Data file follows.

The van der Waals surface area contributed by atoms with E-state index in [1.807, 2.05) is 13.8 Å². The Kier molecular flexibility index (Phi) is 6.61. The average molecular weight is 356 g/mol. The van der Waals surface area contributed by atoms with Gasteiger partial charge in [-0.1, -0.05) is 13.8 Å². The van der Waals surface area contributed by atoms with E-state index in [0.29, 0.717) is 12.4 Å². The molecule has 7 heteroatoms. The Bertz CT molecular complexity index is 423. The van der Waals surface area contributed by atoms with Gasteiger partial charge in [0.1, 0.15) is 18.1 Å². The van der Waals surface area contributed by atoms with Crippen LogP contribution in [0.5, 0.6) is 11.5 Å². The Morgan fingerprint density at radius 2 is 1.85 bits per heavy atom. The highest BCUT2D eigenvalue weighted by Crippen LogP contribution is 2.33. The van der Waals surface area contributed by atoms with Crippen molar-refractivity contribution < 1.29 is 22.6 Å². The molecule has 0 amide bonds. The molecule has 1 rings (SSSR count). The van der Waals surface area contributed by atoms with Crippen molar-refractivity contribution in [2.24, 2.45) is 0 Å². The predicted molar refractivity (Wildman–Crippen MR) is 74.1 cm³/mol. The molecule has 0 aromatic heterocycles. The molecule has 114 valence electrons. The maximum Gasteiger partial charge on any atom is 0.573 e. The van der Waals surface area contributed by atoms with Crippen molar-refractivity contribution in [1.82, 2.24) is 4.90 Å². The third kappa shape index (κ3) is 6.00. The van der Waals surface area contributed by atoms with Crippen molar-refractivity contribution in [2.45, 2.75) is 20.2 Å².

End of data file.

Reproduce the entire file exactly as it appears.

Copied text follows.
The van der Waals surface area contributed by atoms with E-state index in [1.807, 2.05) is 13.8 Å². The Kier molecular flexibility index (Phi) is 6.61. The average molecular weight is 356 g/mol. The van der Waals surface area contributed by atoms with Gasteiger partial charge in [-0.1, -0.05) is 13.8 Å². The van der Waals surface area contributed by atoms with E-state index in [0.29, 0.717) is 12.4 Å². The molecule has 7 heteroatoms. The Bertz CT molecular complexity index is 423. The van der Waals surface area contributed by atoms with Gasteiger partial charge in [0.1, 0.15) is 18.1 Å². The van der Waals surface area contributed by atoms with Crippen LogP contribution in [0.5, 0.6) is 11.5 Å². The Morgan fingerprint density at radius 2 is 1.85 bits per heavy atom. The highest BCUT2D eigenvalue weighted by Crippen LogP contribution is 2.33. The van der Waals surface area contributed by atoms with Crippen molar-refractivity contribution < 1.29 is 22.6 Å². The molecule has 0 amide bonds. The molecule has 1 rings (SSSR count). The van der Waals surface area contributed by atoms with Crippen molar-refractivity contribution in [2.24, 2.45) is 0 Å². The predicted molar refractivity (Wildman–Crippen MR) is 74.1 cm³/mol. The molecule has 0 aromatic heterocycles. The molecule has 114 valence electrons. The maximum Gasteiger partial charge on any atom is 0.573 e. The van der Waals surface area contributed by atoms with Crippen molar-refractivity contribution in [1.82, 2.24) is 4.90 Å². The third kappa shape index (κ3) is 6.00. The van der Waals surface area contributed by atoms with Crippen molar-refractivity contribution in [2.45, 2.75) is 20.2 Å².